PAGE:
SAMARKAND, Uzbekistan: The quaint historic town of Samarkand, Uzbekistan, which was founded in the 7th century BC, sprung into life this week when high-level delegates, ministers and distinguished guests from more than 150 countries came together for the 25th session of the General Assembly of the UN World Tourism Organization. Held between Oct. 16-20, the Saudi presence was evident throughout the festivities.
On a sunny Samarkand day – after a rainy night – it was announced that Diriyah Co. from Saudi Arabia would officially join the UNWTO as an affiliate member, in a significant move towards fostering global tourism collaboration and advancing the Kingdom’s tourism sector globally. Affiliate Members normally form an integral part of the UNWTO Membership and significantly contribute to a more sustainable, innovative, and collaborative global sector.
As an affiliate member, Diriyah Co. issued a statement announcing it “would actively engage with UNWTO and its global network to collaborate on initiatives, share insights, and support the organization’s mission of making tourism a force for positive change around the world.”
It added: “This partnership is set to enhance the cultural exchange, heritage preservation, and sustainable tourism efforts undertaken by Diriyah Co.”
The company also stated that the collaboration would facilitate discussions on sustainability, innovation and inclusivity in the tourism sector, all of which are essential components of its ongoing efforts to transform the historic city of Diriyah into a vibrant tourist destination.
Diriyah Co.’s affiliation with the UNWTO would also be seen as a testament to Saudi Arabia’s global commitment to advancing the tourism industry globally as well as promoting responsible travel and preserving the world’s cultural and historical heritage.
Under the guidance of Crown Prince Mohammed bin Salman, the Diriyah giga-project has been in alignment with the UN’ Sustainable Development Goals since its start, as it primarily focused on urban regeneration and sustainable development in the area often seen as the birthplace of the Kingdom.
The Diriyah Project, a flagship initiative within Vision 2030, has been central to the Kingdom’s transformation agenda. The $63.2 billion investment pipeline has added around $18.6 billion to the Kingdom’s gross domestic product and is estimated to create 178,000 direct jobs. It also aims to attract 50 million visitors a year by 2030.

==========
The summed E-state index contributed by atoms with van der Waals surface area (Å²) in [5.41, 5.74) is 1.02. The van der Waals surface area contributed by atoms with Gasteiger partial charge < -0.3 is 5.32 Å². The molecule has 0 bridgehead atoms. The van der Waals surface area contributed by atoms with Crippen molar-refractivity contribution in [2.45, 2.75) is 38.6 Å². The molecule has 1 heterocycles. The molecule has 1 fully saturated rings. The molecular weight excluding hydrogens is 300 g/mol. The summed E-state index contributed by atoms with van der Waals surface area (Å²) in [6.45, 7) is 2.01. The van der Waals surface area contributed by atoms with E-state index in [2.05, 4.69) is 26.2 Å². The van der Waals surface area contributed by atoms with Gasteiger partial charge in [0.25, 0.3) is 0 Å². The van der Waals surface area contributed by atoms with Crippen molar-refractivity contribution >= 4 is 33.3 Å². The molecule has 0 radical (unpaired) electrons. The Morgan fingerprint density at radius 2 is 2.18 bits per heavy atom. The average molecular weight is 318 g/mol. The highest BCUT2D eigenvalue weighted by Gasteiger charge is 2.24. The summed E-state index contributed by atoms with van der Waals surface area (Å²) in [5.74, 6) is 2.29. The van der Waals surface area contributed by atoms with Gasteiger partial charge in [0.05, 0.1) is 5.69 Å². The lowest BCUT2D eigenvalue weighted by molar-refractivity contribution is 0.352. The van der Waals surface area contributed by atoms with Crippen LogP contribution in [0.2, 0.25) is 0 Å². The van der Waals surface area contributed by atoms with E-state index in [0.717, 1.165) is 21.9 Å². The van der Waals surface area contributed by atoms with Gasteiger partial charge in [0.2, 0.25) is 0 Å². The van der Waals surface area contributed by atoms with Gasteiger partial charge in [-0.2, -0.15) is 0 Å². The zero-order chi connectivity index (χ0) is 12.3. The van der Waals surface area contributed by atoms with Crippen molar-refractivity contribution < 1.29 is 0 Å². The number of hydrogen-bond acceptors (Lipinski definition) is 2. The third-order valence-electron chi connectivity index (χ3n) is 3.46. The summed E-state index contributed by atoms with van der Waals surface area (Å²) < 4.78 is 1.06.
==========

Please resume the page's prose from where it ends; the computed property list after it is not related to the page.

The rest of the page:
Saudi Arabia’s Minister of Tourism Ahmed Al-Khateeb – who also serves as chairman of Diriyah Gate Development Authority – was present at the General Assembly, and said: “Tourism connects people, cultures, and economies. In our shared global future, tourism plays a crucial role in promoting sustainability, collaboration and economic prosperity. Because of this, I am absolutely delighted that Diriyah is an Affiliate Member of the UNWTO – marking a significant milestone in Saudi Arabia’s commitment to global tourism collaboration.”
Secretary-General of the UNWTO Zurab Pololikashvili added: “Diriyah’s commitment to preserving its rich cultural heritage while promoting sustainable tourism aligns seamlessly with UNWTO’s mission. This affiliation is a testament to the Kingdom’s dedication to making tourism a force for positive change globally, and I look forward to the invaluable contributions Diriyah Co. will bring to our international network. There is only one Diriyah.”
This was not the first mention of the Kingdom during the UNWTO.
In a video announcement, the audience at the UNWTO General Assembly was treated to a clip regarding the new Riyadh School of Tourism and Hospitality.
“One of the first initiatives of the UNWTO’s regional office (in Riyadh) was to develop the Riyadh School of Tourism and Hospitality – dedicated to supporting the ambitions of the new generation of tourism leaders,” Basmah Al-Mayman told Arab News. Al-Mayman is the Middle East regional director at the UNWTO, and the first national from a Gulf Cooperation Council country to become director of that department since the agency was established more than three decades ago.
Al-Mayman, who was also present at the event, said that an agreement was signed between the Ministry of Tourism in the Kingdom and the UNWTO to develop this groundbreaking e-learning platform. As a result, this established the first tourism academy in Riyadh – and the first such dedicated space in the region. It would “aspire to be the largest multicultural educational environment in the world and a leading global center of excellence, redefining tourism and hotel education,” she added.